6.Streit V, Thiede R, Wiedow O, Christophers E. Foil bath PUVA in the treatment of prurigo simplex subacuta. Acta Derm Venereol 1996;76:319-20.  Back to cited text no. 6    
7.Snellman E, Rantanen T. Concentration-dependent phototoxicity in trimethylpsoralen bath psoralen ultraviolet A. Br J Dermatol 2001;144:490-4.  Back to cited text no. 7    
8.Tanew A, Kipfelsperger T, Seeber A, Radakovic-Fijan S, Honigsmann H. Correlation between 8-methoxypsoralen bath-water concentration and photosensitivity in bath-PUVA treatment. J Am Acad Dermatol 2001;44:638-42.  Back to cited text no. 8    
9.Dolezal E, Seeber A, Honigsmann H, Tanew A. Correlation between bathing time and photosensitivity in 8-methoxypsoralen (8-MOP) bath PUVA. Photodermatol Photoimmunol Photomed 2000;16:183-5.  Back to cited text no. 9    
10.Gottlieb AB, Chaudhari U, Baker DG, Perate M, Dooley LT. The National Psoriasis Foundation Psoriasis Score (NPF-PS) system versus the Psoriasis Area Severity Index (PASI) and Physician′s Global Assessment (PGA): A comparison. J Drugs Dermatol 2003;2:260-6.  Back to cited text no. 10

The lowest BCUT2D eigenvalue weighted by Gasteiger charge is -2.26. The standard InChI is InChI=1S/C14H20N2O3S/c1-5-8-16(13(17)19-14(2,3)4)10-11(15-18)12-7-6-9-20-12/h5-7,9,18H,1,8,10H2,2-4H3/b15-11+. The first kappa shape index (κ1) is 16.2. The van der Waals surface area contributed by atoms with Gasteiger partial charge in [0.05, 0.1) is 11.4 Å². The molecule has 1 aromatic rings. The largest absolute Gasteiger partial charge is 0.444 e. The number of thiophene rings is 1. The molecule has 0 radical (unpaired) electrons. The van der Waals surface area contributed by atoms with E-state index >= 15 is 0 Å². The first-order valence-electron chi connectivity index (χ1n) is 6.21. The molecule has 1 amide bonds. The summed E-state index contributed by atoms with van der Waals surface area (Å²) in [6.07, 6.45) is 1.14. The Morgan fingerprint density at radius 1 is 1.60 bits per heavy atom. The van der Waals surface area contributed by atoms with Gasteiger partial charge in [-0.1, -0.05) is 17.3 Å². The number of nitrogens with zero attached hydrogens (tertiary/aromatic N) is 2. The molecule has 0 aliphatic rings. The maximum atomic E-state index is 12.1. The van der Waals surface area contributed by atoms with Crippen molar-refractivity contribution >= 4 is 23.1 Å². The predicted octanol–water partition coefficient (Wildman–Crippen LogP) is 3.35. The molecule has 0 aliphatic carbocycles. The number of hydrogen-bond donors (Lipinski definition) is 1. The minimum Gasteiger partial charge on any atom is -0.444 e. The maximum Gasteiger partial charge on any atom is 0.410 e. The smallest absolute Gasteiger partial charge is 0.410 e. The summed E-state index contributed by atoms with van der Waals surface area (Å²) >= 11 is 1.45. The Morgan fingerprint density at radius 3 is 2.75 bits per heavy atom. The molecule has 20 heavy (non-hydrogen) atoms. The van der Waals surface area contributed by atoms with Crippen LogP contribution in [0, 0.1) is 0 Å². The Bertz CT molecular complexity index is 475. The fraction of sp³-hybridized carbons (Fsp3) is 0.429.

11.Severity scoring of atopic dermatitis: the SCORAD index. Consensus Report of the European Task Force on Atopic Dermatitis. Dermatology 1993;186:23-31.  Back to cited text no. 11    
12.Kimbrough-Green CK, Griffiths CE, Finkel LJ, Hamilton TA, Bulengo-Ransby SM, Ellis CN, et al . Topical retinoic acid (tretinoin) for melasma in black patients: A vehicle-controlled clinical trial. Arch Dermatol 1994;130:727-33.  Back to cited text no. 12    
13.Bhor U, Pande S. Scoring systems in dermatology. Indian J Dermatol Venereol Leprol 2006;72:315-21.  Back to cited text no. 13    
14.Khawaja HA, Hernandez-Perez E. Botox in dermatology. Int J Dermatol 2001;40:311-7.  Back to cited text no. 14    
15.Kim T. J2ME in a Nutshell. CA, USA: O′Reilly Media, Inc; 2002.  Back to cited text no. 15    
16.Kroll M, Haustein S. J2ME application development. NJ, USA: Pearson Education; 2002.  Back to cited text no. 16    
17.Connected Limited Device Configuration (CLDC). Sun microsystems. [updated on 2007]. Available from: http://java.sun.com/products/cldc/index.jsp. [last accessed on 2007   Back to cited text no. 17